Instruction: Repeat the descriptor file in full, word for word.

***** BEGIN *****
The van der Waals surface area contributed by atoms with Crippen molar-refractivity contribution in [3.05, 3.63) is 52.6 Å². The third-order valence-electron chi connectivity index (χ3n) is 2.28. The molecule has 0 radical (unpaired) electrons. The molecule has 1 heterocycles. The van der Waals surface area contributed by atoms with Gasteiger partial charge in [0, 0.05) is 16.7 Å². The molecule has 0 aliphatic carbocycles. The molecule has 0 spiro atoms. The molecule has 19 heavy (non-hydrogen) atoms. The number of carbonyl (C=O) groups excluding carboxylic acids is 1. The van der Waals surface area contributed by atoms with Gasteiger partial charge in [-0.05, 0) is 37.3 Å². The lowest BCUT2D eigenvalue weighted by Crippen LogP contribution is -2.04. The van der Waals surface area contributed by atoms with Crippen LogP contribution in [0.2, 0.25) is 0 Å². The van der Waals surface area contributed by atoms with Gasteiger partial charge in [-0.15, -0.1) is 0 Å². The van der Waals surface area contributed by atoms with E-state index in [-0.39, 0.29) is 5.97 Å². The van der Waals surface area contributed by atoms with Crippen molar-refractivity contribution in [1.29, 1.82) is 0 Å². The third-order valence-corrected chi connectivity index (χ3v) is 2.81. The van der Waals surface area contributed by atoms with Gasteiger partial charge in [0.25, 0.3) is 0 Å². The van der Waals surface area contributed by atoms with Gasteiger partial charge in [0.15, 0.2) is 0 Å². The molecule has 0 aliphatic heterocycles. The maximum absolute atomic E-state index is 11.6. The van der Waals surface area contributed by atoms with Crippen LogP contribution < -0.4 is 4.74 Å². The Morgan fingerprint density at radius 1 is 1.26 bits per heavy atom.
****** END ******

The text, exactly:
The van der Waals surface area contributed by atoms with Crippen molar-refractivity contribution in [3.05, 3.63) is 52.6 Å². The third-order valence-electron chi connectivity index (χ3n) is 2.28. The molecule has 0 radical (unpaired) electrons. The molecule has 1 heterocycles. The van der Waals surface area contributed by atoms with Gasteiger partial charge in [0, 0.05) is 16.7 Å². The molecule has 0 aliphatic carbocycles. The molecule has 0 spiro atoms. The molecule has 19 heavy (non-hydrogen) atoms. The number of carbonyl (C=O) groups excluding carboxylic acids is 1. The van der Waals surface area contributed by atoms with Gasteiger partial charge in [-0.05, 0) is 37.3 Å². The lowest BCUT2D eigenvalue weighted by Crippen LogP contribution is -2.04. The van der Waals surface area contributed by atoms with Crippen LogP contribution in [0.2, 0.25) is 0 Å². The van der Waals surface area contributed by atoms with Gasteiger partial charge in [-0.15, -0.1) is 0 Å². The van der Waals surface area contributed by atoms with E-state index in [-0.39, 0.29) is 5.97 Å². The van der Waals surface area contributed by atoms with Crippen molar-refractivity contribution in [1.29, 1.82) is 0 Å². The third-order valence-corrected chi connectivity index (χ3v) is 2.81. The van der Waals surface area contributed by atoms with Gasteiger partial charge in [0.25, 0.3) is 0 Å². The van der Waals surface area contributed by atoms with Gasteiger partial charge in [0.15, 0.2) is 0 Å². The molecule has 0 aliphatic heterocycles. The maximum absolute atomic E-state index is 11.6. The van der Waals surface area contributed by atoms with Crippen LogP contribution < -0.4 is 4.74 Å². The Morgan fingerprint density at radius 1 is 1.26 bits per heavy atom.